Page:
There comes a time in life when you know deep down, that you have become HARDENED and for me it is a fringe benefit of the working class. I feel it is earned and not just handed out. When I look at my Father and uncles, who are in the same career field as I am you can just tell that they are hardened and it is something that you can’t put a price tag on – to me it is one of those things that are passed down from generation to generation. Have you reached this sweetness, in your life yet? – Jeremy
I agree completely that there are benefits of manual labor that far exceed a paycheck. And I also agree that many of those benefits are forgotten or ignored by many. But I would not personally describe the “sweetness” of my ideal working sensibility as “hardened.” For me, it’s more about balance in other words, being hard when I need to be hard.
Here’s how I see it… Two generations ago, and I’m generalizing, the average working Joe was by and large, hardened. He had to be, as most jobs would chew up anyone who wasn’t. But maybe – and this is just a possibility – he became hardened to the point of imbalance.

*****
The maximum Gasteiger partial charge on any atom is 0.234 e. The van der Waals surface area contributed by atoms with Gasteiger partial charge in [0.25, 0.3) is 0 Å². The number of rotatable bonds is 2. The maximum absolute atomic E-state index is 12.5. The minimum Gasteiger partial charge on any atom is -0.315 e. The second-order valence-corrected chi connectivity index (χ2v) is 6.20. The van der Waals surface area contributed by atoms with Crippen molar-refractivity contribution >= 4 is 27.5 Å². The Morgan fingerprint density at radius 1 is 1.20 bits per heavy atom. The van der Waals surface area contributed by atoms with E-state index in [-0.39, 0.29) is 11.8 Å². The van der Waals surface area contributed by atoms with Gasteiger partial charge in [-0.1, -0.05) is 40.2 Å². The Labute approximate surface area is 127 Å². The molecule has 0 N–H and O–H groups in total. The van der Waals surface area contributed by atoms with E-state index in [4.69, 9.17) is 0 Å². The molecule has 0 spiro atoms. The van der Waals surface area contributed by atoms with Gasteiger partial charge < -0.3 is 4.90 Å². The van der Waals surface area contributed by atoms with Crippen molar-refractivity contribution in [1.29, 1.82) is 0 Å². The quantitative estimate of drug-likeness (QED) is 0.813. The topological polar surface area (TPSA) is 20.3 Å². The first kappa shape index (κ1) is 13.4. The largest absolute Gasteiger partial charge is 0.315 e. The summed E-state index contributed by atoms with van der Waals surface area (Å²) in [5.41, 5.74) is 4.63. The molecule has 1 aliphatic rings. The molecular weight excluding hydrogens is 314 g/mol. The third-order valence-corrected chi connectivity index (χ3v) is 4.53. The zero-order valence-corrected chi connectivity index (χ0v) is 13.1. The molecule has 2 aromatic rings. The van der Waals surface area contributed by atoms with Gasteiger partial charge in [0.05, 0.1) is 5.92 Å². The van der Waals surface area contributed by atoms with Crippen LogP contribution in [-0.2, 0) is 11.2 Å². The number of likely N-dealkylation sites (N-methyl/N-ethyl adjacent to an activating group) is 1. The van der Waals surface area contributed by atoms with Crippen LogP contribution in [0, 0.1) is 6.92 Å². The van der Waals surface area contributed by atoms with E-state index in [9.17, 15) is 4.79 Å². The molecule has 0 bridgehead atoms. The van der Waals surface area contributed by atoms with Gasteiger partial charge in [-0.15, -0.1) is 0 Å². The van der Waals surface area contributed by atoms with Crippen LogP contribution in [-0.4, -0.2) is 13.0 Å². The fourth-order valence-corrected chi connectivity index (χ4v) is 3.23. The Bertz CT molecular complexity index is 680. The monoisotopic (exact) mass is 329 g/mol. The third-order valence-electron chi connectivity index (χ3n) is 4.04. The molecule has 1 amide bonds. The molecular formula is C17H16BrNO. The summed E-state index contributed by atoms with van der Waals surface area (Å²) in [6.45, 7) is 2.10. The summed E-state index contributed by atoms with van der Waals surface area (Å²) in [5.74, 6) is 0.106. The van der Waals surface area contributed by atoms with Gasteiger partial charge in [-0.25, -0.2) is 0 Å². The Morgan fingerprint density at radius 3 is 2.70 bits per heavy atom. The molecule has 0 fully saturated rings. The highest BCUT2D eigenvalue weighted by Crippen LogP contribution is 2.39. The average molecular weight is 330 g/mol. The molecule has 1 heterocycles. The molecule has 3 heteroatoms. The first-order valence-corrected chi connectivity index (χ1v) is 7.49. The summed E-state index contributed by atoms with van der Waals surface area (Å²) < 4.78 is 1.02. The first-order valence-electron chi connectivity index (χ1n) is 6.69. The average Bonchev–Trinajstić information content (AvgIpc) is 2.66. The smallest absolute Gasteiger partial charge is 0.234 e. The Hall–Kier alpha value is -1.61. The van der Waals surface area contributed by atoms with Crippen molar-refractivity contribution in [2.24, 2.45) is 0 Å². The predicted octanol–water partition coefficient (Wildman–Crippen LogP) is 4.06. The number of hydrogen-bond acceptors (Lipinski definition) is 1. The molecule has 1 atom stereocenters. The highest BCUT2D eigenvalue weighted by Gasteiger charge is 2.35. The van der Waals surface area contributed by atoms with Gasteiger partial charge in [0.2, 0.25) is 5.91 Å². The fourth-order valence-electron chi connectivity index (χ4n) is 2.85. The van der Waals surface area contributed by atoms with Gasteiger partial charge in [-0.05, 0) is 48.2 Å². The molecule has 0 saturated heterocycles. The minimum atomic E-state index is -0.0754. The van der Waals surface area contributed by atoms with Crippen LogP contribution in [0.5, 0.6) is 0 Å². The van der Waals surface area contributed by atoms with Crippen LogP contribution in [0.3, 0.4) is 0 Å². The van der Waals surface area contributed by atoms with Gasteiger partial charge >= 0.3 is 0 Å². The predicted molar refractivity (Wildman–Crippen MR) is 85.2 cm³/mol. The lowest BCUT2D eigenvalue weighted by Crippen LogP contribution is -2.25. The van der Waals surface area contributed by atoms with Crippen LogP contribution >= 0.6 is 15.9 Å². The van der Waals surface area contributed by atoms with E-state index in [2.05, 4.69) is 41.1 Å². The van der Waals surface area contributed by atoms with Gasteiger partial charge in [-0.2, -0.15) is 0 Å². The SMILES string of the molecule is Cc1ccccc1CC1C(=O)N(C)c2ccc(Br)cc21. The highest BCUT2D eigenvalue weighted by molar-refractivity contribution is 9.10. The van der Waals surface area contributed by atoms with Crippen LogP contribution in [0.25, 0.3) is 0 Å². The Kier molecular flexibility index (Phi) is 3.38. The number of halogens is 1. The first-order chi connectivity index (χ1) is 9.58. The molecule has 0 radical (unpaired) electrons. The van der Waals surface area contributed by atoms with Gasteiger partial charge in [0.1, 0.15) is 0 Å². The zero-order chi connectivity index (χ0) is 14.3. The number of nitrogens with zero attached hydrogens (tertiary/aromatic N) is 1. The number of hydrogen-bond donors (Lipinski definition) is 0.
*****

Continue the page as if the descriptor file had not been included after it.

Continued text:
Back then, many people were so completely defined by their work that their personal identities adapted to reflect the rigors of their jobs. Then, a funny thing happened. In the space of one generation, the microchip came along, and changed the face of what a “good job” looked like. Next thing you know, the work force evolved into something very different from the days of Rosie the Riveter, and almost overnight, many good jobs no longer required the “hardening” you refer to. Then, as in earlier days, this modern worker evolved to reflect the personality and attitude required from this kinder, gentler job site. In other words, he got soft. Maybe, and this is just a possibility, to the point of imbalance. My hope with Dirty Jobs is to point out this change, and remind the modern day work force that a certain “hardening” still makes the world go round.
However, I would add that a good work ethic does not require steel-toed boots and overalls. And not all office types are metro-sexual posers with a penchant for Cosmopolitans and scented candles. Our country depends upon many different skill sets and personalities to handle the diversity of jobs that need to get done. The problem right now is that traditional images of work have fallen out of vogue, along with some traditional ethics. And that has triggered in many, (myself included,) a certain nostalgia for times gone by. To that end, Dirty Jobs is a wake-up call for balance in the workplace – and a reminder that plumbers, electricians, construction workers, and garbage men are still hauling our freight.
“The reason a lot of people does not recognize opportunity is because it usually goes around wearing overalls looking like hard work. — T. Edison”